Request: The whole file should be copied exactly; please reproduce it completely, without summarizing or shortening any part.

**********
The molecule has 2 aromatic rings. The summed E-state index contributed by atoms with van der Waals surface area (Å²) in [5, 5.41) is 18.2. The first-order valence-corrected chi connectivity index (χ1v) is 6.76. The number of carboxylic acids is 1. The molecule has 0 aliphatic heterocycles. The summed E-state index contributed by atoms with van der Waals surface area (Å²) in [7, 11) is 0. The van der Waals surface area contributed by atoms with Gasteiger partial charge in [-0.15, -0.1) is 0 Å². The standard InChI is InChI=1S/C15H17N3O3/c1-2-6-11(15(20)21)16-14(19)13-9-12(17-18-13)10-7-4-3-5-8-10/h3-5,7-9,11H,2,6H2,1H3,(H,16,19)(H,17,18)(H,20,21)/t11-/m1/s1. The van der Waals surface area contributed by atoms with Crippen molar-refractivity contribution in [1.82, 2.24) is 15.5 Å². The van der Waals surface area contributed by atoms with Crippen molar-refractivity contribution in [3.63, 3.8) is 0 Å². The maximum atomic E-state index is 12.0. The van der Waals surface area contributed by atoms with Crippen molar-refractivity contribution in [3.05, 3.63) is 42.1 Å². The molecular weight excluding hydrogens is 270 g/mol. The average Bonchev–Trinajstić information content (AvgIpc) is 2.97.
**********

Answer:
The molecule has 2 aromatic rings. The summed E-state index contributed by atoms with van der Waals surface area (Å²) in [5, 5.41) is 18.2. The first-order valence-corrected chi connectivity index (χ1v) is 6.76. The number of carboxylic acids is 1. The molecule has 0 aliphatic heterocycles. The summed E-state index contributed by atoms with van der Waals surface area (Å²) in [7, 11) is 0. The van der Waals surface area contributed by atoms with Gasteiger partial charge in [-0.15, -0.1) is 0 Å². The standard InChI is InChI=1S/C15H17N3O3/c1-2-6-11(15(20)21)16-14(19)13-9-12(17-18-13)10-7-4-3-5-8-10/h3-5,7-9,11H,2,6H2,1H3,(H,16,19)(H,17,18)(H,20,21)/t11-/m1/s1. The van der Waals surface area contributed by atoms with Crippen molar-refractivity contribution in [1.82, 2.24) is 15.5 Å². The van der Waals surface area contributed by atoms with Crippen molar-refractivity contribution in [3.63, 3.8) is 0 Å². The maximum atomic E-state index is 12.0. The van der Waals surface area contributed by atoms with Crippen molar-refractivity contribution in [3.05, 3.63) is 42.1 Å². The molecular weight excluding hydrogens is 270 g/mol. The average Bonchev–Trinajstić information content (AvgIpc) is 2.97.